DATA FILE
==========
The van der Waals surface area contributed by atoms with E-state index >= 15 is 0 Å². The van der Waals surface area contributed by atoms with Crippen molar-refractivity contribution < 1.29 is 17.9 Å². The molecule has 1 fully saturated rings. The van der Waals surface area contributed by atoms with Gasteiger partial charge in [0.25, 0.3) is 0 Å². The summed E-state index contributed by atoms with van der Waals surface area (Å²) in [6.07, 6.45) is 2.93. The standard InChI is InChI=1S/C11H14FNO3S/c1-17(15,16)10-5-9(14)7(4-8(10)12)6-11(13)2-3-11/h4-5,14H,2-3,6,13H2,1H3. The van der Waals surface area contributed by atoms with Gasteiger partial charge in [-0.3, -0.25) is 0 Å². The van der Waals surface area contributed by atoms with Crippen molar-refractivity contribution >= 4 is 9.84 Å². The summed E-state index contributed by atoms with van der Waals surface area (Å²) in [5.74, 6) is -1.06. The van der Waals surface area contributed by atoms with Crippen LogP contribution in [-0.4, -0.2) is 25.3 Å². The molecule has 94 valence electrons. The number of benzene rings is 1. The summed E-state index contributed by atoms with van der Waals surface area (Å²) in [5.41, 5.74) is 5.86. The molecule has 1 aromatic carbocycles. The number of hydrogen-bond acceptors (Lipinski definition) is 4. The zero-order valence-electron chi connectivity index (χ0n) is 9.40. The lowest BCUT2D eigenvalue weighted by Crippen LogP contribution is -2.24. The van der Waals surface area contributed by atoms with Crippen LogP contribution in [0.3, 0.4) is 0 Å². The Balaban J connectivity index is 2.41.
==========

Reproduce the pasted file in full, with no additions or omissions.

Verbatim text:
The van der Waals surface area contributed by atoms with E-state index >= 15 is 0 Å². The van der Waals surface area contributed by atoms with Crippen molar-refractivity contribution < 1.29 is 17.9 Å². The molecule has 1 fully saturated rings. The van der Waals surface area contributed by atoms with Gasteiger partial charge in [0.25, 0.3) is 0 Å². The summed E-state index contributed by atoms with van der Waals surface area (Å²) in [6.07, 6.45) is 2.93. The standard InChI is InChI=1S/C11H14FNO3S/c1-17(15,16)10-5-9(14)7(4-8(10)12)6-11(13)2-3-11/h4-5,14H,2-3,6,13H2,1H3. The van der Waals surface area contributed by atoms with Gasteiger partial charge in [-0.3, -0.25) is 0 Å². The van der Waals surface area contributed by atoms with Crippen molar-refractivity contribution >= 4 is 9.84 Å². The summed E-state index contributed by atoms with van der Waals surface area (Å²) in [5.74, 6) is -1.06. The van der Waals surface area contributed by atoms with Crippen LogP contribution in [-0.4, -0.2) is 25.3 Å². The molecule has 94 valence electrons. The number of benzene rings is 1. The summed E-state index contributed by atoms with van der Waals surface area (Å²) in [5.41, 5.74) is 5.86. The molecule has 1 aromatic carbocycles. The number of hydrogen-bond acceptors (Lipinski definition) is 4. The zero-order valence-electron chi connectivity index (χ0n) is 9.40. The lowest BCUT2D eigenvalue weighted by Crippen LogP contribution is -2.24. The van der Waals surface area contributed by atoms with Crippen LogP contribution in [0.3, 0.4) is 0 Å². The Balaban J connectivity index is 2.41.